In a few lyrics he seems interested in exploring the possibilities of specifically Irish subject matter.

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The Last Ditch as a whole gives the impression that MacNeice was looking for new directions after the impasse depicted in Autumn Journal. The love lyrics and character vignettes of this volume look forward to later work.

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  5. Yeats Poetry, MacNeice now conceded, could be more than communication, and even mystic experiences have their place in it. The technique had matured and the poet grown, but in some ways the poet seems in much the same situation as the undergraduate of Oxford Poetry, and Blind Fireworks. Like The Last Ditch , from which some poems are included, Plant and Phantom has a miscellaneous character, as though the poet had exhausted the possibilities of an old poetic identity without finding a new one.

    He remained a scriptwriter and producer with the Features Department until and worked with the department on a contract basis from then until his death.

    Article excerpt

    Although he traveled frequently after the war and eventually moved to the country, he remained a familiar figure in London pubs, approachable, but aloof with strangers. His interest in drama and his preference for poetry that communicates made him one of the leaders among those poets who, mostly for the BBC, brought to maturity the short-lived genre of radio drama in verse. MacNeice was a prolific scriptwriter, creating more than scripts in his years of association with the BBC and serving as producer for many of them.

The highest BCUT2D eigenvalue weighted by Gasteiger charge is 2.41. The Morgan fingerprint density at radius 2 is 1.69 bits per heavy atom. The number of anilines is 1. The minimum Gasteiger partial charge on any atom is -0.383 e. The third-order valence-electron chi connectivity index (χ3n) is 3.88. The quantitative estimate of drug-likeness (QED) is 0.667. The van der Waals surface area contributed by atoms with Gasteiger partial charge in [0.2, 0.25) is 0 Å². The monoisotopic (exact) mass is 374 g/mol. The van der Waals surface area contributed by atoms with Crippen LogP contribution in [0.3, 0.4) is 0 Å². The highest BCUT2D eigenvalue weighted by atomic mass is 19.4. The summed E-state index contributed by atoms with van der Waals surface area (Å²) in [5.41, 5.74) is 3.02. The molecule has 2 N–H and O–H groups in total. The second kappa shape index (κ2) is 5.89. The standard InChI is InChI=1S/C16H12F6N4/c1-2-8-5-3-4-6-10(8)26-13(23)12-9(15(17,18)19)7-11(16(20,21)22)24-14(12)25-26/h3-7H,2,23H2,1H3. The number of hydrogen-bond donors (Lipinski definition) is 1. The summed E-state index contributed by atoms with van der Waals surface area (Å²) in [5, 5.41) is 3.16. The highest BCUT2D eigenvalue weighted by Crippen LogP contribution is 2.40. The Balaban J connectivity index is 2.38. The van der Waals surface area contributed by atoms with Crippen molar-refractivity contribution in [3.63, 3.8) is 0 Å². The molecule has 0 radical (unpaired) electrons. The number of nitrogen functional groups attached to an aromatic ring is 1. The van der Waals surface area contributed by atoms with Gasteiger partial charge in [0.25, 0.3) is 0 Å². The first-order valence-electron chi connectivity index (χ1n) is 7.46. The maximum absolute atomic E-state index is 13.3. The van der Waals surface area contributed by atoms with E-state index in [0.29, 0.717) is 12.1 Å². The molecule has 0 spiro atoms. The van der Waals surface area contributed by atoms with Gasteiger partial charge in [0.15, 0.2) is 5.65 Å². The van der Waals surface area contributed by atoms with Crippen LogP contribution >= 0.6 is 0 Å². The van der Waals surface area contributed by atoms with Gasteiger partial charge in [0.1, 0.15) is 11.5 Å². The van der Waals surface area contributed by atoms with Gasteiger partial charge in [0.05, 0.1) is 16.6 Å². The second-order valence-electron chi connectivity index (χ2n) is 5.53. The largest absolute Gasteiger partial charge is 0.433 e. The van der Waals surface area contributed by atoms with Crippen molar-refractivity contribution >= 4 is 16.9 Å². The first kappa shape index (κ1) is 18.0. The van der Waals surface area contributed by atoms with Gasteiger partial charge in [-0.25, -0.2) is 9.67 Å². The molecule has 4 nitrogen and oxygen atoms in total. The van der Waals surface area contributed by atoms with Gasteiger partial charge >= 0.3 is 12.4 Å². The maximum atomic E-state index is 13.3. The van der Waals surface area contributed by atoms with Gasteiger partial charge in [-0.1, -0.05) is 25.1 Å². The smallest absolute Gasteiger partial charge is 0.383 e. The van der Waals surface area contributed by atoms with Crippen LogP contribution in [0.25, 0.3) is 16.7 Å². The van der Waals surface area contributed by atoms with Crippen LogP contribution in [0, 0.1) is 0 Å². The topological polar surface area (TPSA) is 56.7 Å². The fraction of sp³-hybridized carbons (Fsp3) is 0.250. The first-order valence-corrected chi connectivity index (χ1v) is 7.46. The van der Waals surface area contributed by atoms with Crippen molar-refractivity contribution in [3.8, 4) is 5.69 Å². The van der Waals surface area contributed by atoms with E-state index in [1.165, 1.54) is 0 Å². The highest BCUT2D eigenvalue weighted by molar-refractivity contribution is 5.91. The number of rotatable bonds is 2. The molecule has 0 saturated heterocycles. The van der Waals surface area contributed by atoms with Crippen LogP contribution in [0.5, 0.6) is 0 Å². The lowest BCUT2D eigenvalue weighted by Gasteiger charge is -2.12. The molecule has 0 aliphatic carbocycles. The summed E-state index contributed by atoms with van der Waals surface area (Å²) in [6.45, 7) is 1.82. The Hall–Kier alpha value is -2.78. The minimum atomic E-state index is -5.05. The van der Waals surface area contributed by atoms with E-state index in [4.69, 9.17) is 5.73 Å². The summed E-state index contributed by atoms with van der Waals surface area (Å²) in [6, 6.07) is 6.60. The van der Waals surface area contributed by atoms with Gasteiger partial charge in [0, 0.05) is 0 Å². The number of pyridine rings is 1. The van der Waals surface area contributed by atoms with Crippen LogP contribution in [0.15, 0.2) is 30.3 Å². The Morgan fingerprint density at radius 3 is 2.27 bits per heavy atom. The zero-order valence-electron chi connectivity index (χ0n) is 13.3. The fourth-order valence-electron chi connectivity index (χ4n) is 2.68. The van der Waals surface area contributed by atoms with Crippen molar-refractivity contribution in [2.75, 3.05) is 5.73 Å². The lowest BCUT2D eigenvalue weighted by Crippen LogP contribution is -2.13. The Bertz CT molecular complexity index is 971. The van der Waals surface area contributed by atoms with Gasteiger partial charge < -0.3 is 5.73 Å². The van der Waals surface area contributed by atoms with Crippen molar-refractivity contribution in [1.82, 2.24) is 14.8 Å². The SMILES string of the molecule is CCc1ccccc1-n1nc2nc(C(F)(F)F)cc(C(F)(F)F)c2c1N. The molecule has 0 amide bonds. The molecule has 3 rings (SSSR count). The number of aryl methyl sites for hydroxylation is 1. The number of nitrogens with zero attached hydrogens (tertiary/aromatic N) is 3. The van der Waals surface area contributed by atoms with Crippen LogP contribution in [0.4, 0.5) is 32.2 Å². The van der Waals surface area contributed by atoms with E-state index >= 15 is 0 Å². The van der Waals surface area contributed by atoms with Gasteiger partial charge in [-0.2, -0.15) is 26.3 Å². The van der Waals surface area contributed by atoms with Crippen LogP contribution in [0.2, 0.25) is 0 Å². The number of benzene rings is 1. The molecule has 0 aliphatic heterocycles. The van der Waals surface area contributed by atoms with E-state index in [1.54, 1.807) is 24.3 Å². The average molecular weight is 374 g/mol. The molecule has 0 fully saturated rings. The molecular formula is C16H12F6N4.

MacNeice undertook this task with some initial reluctance, for his command of German was imperfect. His verse translation was prepared by E. Stahl and with the aid of frequent consultations with Stahl. The character of the abridgment was naturally affected by the demands and limitations of radio as a medium. The two new volumes of poetry he produced in this decade, Springboard, Poems , and Holes in the Sky, Poems , maintain the level of his earlier work but represent no advance upon it.

    MacNeice continues the series of character vignettes begun with The Last Ditch , but both his satirical portraits of contemporary types and his tributes to living and dead friends are among his weaker efforts. In the title poem of Springboard he finds an effective image for his own dilemma in the figure of a man poised high on his springboard above London, prepared to sacrifice himself but uncertain what the gain would be, crucified by his own unbelief.

    The most attractive poem of Holes in the Sky owes its inspiration to his second wife, the singer Hedli Anderson, whom he maried in April , and to whom both Springboard and Holes in the Sky are dedicated. They were separated in When it was merged with the British Council the next fall, he stayed on as assistant representative through June Article PDF first page preview.

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    Autumn Journal: A Poem (Faber Poetry)

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    Autumn Journal: A Poem (Faber poetry) Autumn Journal: A Poem (Faber poetry)
    Autumn Journal: A Poem (Faber poetry) Autumn Journal: A Poem (Faber poetry)
    Autumn Journal: A Poem (Faber poetry) Autumn Journal: A Poem (Faber poetry)
    Autumn Journal: A Poem (Faber poetry) Autumn Journal: A Poem (Faber poetry)
    Autumn Journal: A Poem (Faber poetry) Autumn Journal: A Poem (Faber poetry)
    Autumn Journal: A Poem (Faber poetry) Autumn Journal: A Poem (Faber poetry)